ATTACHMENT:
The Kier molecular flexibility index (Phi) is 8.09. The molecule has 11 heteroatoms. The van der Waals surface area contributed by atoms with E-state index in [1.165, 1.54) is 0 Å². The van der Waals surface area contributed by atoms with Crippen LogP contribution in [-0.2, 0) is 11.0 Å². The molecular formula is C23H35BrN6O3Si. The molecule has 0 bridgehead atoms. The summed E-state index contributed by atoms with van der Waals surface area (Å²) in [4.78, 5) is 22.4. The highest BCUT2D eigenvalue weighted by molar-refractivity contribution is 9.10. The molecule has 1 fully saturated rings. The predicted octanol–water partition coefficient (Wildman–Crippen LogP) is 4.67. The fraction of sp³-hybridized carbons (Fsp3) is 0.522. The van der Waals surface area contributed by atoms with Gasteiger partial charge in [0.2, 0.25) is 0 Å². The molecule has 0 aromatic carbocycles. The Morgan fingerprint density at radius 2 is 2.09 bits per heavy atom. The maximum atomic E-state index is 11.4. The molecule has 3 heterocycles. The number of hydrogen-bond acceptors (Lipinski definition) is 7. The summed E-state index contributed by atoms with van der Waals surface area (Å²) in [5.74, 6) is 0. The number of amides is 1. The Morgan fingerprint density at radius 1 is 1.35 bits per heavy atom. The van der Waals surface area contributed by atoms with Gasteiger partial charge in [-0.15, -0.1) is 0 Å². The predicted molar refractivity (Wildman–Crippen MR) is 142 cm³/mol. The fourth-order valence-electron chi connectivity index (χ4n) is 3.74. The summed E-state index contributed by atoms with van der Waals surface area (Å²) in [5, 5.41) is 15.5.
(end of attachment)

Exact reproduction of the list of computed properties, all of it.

The Kier molecular flexibility index (Phi) is 8.09. The molecule has 11 heteroatoms. The van der Waals surface area contributed by atoms with E-state index in [1.165, 1.54) is 0 Å². The van der Waals surface area contributed by atoms with Crippen LogP contribution in [-0.2, 0) is 11.0 Å². The molecular formula is C23H35BrN6O3Si. The molecule has 0 bridgehead atoms. The summed E-state index contributed by atoms with van der Waals surface area (Å²) in [4.78, 5) is 22.4. The highest BCUT2D eigenvalue weighted by molar-refractivity contribution is 9.10. The molecule has 1 fully saturated rings. The predicted octanol–water partition coefficient (Wildman–Crippen LogP) is 4.67. The fraction of sp³-hybridized carbons (Fsp3) is 0.522. The van der Waals surface area contributed by atoms with Gasteiger partial charge in [0.2, 0.25) is 0 Å². The molecule has 0 aromatic carbocycles. The Morgan fingerprint density at radius 2 is 2.09 bits per heavy atom. The maximum atomic E-state index is 11.4. The molecule has 3 heterocycles. The number of hydrogen-bond acceptors (Lipinski definition) is 7. The summed E-state index contributed by atoms with van der Waals surface area (Å²) in [5.74, 6) is 0. The number of amides is 1. The Morgan fingerprint density at radius 1 is 1.35 bits per heavy atom. The van der Waals surface area contributed by atoms with Gasteiger partial charge in [-0.15, -0.1) is 0 Å². The predicted molar refractivity (Wildman–Crippen MR) is 142 cm³/mol. The fourth-order valence-electron chi connectivity index (χ4n) is 3.74. The summed E-state index contributed by atoms with van der Waals surface area (Å²) in [5, 5.41) is 15.5.